India is home to the largest number of child brides in the world. According to estimates, 47 percent of girls in India are married away before they reach the age of eighteen. Child brides are at great risk of poor health, lack of education, and death during child birth. Child brides are also at a higher risk of facing domestic violence and sexual abuse.
Things are, however, changing in Phagi and nearby villages, thanks to Vijayalaxmi Sharma, who works as a teacher in a secondary school here. A crusader against child marriage, Vijayalaxmi's has had a long difficult journey of her own.
Traditionally, girls used to get married at puberty in her village. While growing up, Vijayalaxmi had witnessed her best friend Meena getting married at the age of 13. Next year, Meena became pregnant and died during childbirth due to complications. This experience shook Vijayalaxmi to the core.
That same year, when her parents tried getting her married to a man 15 years older, she fought back with all her will. "At first they punished me for being rebellious and they locked me up in a room for two days with no food or water. They hoped I'd come out at the end and do as they said. But that just made me even more determined," she told the Gulf News.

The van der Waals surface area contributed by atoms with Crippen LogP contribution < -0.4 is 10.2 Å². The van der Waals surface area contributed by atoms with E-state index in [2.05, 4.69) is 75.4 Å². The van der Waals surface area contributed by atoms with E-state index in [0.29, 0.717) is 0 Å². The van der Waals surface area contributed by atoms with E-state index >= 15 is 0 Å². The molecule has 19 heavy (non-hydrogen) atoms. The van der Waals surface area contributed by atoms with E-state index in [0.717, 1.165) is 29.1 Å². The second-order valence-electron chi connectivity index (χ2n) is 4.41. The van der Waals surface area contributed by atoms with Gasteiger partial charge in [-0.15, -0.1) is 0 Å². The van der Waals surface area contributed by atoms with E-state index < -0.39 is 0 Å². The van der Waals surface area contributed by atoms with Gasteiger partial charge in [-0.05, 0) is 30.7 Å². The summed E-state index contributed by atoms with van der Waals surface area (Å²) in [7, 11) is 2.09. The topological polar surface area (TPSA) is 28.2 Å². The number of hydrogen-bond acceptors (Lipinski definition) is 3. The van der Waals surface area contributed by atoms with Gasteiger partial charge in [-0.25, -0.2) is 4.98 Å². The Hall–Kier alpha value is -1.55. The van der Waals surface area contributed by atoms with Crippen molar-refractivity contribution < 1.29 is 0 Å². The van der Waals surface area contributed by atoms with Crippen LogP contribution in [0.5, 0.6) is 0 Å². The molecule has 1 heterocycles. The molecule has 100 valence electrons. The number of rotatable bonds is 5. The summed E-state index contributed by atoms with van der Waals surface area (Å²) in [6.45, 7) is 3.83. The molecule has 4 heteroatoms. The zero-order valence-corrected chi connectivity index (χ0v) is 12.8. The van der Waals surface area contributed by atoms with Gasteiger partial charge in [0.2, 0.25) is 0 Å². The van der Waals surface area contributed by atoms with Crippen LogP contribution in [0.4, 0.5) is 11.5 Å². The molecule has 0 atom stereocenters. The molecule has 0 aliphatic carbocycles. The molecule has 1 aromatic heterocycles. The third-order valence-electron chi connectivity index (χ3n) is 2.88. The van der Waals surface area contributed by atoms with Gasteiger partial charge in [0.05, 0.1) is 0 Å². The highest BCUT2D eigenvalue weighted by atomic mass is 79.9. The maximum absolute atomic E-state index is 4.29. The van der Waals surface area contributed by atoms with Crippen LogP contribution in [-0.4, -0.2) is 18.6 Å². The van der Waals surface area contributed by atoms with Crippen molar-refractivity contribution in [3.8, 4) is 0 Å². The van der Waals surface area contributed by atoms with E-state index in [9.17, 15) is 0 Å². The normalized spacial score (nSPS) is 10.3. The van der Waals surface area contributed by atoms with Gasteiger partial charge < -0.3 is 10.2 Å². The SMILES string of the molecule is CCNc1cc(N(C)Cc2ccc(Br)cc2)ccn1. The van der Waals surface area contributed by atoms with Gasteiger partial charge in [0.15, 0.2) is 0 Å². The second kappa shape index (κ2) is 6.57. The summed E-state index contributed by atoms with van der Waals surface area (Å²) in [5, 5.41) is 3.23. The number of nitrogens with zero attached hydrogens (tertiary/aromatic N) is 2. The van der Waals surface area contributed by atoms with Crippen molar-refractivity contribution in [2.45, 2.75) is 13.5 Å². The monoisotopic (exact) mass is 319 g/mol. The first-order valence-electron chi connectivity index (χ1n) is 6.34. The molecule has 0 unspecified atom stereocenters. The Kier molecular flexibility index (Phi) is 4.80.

Vijayalaxmi suffered a great deal at home and outside. Village elders would make fun of her. Her parents would get ridiculed for having an unmarried daughter at home. She told the Sunday Morning Herald, "My father said he was ashamed of me. He said I was the only girl in the village still unmarried. And it was true. I was the only one my age who wasn't married."
Eventually, things started to change. Vijayalaxmi parents, after witnessing her dedication towards studies, started to soften. Vijayalaxmi scored well at each grade, often outsmarting the boys in her class, and started to become an inspiration for other girls in nearby villages, who protested against marriage at their homes. Many of these girls visited Vijayalaxmi seeking advice and support. This soon turned into a monthly meeting. Vijayalaxmi, accompanied by her two brothers for protection, would often visit the parents of these girls and convince them against child marriage.
Vijayalaxmi finished her graduation and landed a teacher job at a private school. She would motivate her girl students to look beyond marriage as an end goal in life. She continues to go door to door, campaigning against child marriage, often taking help from police to stop marriages. Over the years, Vijayalaxmi has prevented over 50 child marriages across 13 villages.
Once ridiculed, Vijaylakshmi today makes her family and villagers proud. Her mother, Kamala, who had initially tried to force Vijaylakshmi into marrying, regrets her actions. "I look back on what I put her through and it brings tears to my eyes... I was also 13 when I married and I've had a happy life, I didn't realise I was doing anything wrong. But I thank my daughter for changing me, for giving me knowledge. I am so proud of her, I wish I had three of her. She is my everything," Kamla told the Gulf News.